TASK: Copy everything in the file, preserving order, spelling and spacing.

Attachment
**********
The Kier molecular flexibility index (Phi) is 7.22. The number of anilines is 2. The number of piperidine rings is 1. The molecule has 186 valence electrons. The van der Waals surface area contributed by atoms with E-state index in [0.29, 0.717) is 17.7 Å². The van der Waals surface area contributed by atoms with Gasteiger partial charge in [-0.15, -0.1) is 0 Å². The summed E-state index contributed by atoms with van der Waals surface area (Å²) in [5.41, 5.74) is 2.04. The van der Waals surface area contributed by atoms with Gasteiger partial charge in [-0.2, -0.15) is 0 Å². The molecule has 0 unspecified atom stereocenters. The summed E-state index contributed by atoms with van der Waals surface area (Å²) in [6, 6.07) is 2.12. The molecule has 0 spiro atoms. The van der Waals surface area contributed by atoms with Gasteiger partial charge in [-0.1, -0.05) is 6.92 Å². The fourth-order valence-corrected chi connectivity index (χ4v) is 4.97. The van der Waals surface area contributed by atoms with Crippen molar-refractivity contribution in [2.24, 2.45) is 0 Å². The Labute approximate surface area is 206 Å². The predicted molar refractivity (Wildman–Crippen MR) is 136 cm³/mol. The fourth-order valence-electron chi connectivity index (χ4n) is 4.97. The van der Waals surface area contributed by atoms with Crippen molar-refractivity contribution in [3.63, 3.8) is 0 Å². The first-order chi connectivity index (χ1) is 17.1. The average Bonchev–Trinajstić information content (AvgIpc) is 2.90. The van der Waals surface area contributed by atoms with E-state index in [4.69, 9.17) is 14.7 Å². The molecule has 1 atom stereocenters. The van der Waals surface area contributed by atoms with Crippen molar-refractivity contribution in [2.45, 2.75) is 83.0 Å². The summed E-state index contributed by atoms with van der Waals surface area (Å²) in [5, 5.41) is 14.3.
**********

The Kier molecular flexibility index (Phi) is 7.22. The number of anilines is 2. The number of piperidine rings is 1. The molecule has 186 valence electrons. The van der Waals surface area contributed by atoms with E-state index in [0.29, 0.717) is 17.7 Å². The van der Waals surface area contributed by atoms with Gasteiger partial charge in [-0.15, -0.1) is 0 Å². The summed E-state index contributed by atoms with van der Waals surface area (Å²) in [5.41, 5.74) is 2.04. The van der Waals surface area contributed by atoms with Gasteiger partial charge in [-0.2, -0.15) is 0 Å². The molecule has 0 unspecified atom stereocenters. The summed E-state index contributed by atoms with van der Waals surface area (Å²) in [6, 6.07) is 2.12. The molecule has 0 spiro atoms. The van der Waals surface area contributed by atoms with Gasteiger partial charge in [-0.1, -0.05) is 6.92 Å². The fourth-order valence-corrected chi connectivity index (χ4v) is 4.97. The van der Waals surface area contributed by atoms with Crippen molar-refractivity contribution in [2.24, 2.45) is 0 Å². The Labute approximate surface area is 206 Å². The predicted molar refractivity (Wildman–Crippen MR) is 136 cm³/mol. The fourth-order valence-electron chi connectivity index (χ4n) is 4.97. The van der Waals surface area contributed by atoms with Crippen molar-refractivity contribution in [3.63, 3.8) is 0 Å². The first-order chi connectivity index (χ1) is 17.1. The average Bonchev–Trinajstić information content (AvgIpc) is 2.90. The van der Waals surface area contributed by atoms with E-state index in [4.69, 9.17) is 14.7 Å². The molecule has 1 atom stereocenters. The van der Waals surface area contributed by atoms with Crippen molar-refractivity contribution in [2.45, 2.75) is 83.0 Å². The summed E-state index contributed by atoms with van der Waals surface area (Å²) in [5, 5.41) is 14.3.